Friday, September 11, 2009

I Get It, Mom

Today I had breakfast duty. Subbing always leads to random things you never imagined yourself doing, and today was no different. At 9 o'clock I reported to the elementary cafeteria to help students navigate the breakfast routine, but mostly to remind them to walk, not run.

It was the fourth day of school, so most kids were still figuring things out. Kindergartners entered with crisp new clothes purchased big enough that they could get some wear out of them. Their big, overwhelmed eyes took in the cafeteria and other students as they slowly managed to find a seat with their gigantic plastic trays. If I saw a bowl of cereal and a carton of milk on their tray, but no utensils, I would softly remind them to pick up a spoon. I gestured with a smile and an extended arm where available spots were to sit.

Some mothers were present as well, helping their small students transition and get their breakfast started. As I scanned the room, I noticed a young Latino mother eating with her two children. An Asian mom was hovering, watching as her small boy hesitantly found a seat at a table. An African mom lingered at the doorway, her body positioned halfway behind the door frame, unsure if she should come in to check on her son, or if she should head home. The connection these mothers had with their children could almost be seen, as if a line was drawn from their hearts to their children's. The moms lingered, unable to leave their children who seemed ever so vulnerable in the large cafeteria. I felt for them, not because I have any children of my own, but because I saw how tiny their children were, how small and helpless they seemed.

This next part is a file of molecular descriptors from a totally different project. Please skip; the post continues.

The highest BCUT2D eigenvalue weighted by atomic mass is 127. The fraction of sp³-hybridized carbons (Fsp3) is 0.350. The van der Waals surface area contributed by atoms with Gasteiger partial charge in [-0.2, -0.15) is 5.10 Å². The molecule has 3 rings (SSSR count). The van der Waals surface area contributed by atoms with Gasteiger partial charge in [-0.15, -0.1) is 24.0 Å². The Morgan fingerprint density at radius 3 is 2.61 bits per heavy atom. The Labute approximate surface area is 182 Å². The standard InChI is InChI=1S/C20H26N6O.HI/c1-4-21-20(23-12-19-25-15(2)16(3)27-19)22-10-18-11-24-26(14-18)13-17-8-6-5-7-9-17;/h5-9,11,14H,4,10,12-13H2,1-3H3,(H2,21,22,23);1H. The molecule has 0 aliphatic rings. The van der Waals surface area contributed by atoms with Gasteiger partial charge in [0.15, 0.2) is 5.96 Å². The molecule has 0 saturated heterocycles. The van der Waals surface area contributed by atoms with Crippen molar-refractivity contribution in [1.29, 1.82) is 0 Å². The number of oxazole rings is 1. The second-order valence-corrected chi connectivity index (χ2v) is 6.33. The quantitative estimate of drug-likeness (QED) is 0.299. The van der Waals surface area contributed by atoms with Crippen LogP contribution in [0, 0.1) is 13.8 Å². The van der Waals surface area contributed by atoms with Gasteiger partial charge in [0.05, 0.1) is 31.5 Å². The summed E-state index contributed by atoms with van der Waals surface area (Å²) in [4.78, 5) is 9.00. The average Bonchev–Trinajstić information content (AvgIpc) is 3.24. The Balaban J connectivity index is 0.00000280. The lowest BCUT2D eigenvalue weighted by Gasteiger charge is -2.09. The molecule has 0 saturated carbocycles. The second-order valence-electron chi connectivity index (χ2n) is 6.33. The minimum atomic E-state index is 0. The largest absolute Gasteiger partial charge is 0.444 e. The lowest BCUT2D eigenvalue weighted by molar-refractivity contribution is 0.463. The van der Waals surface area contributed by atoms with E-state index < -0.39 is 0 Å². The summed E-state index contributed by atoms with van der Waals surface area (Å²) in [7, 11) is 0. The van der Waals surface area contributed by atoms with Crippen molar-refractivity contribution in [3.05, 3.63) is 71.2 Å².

No matter that these children could throw tantrums like nobody's business. They probably have been known to make sticky messes on every surface at home. They've probably colored on things they shouldn't have, and pulled their sister's hair in an argument. These aren't perfect children, but they're vulnerable. They're small. They could easily get lost in the sea of students.

I understood the lingering mothers. It didn't matter what skin color any of us had, or if we were mothers or not. All of us adults in the room - parents, teachers, helpers, cooks, subs - we all wanted the best for those kids. We all wanted to proect them, to help them, to nurture them, and to love them.

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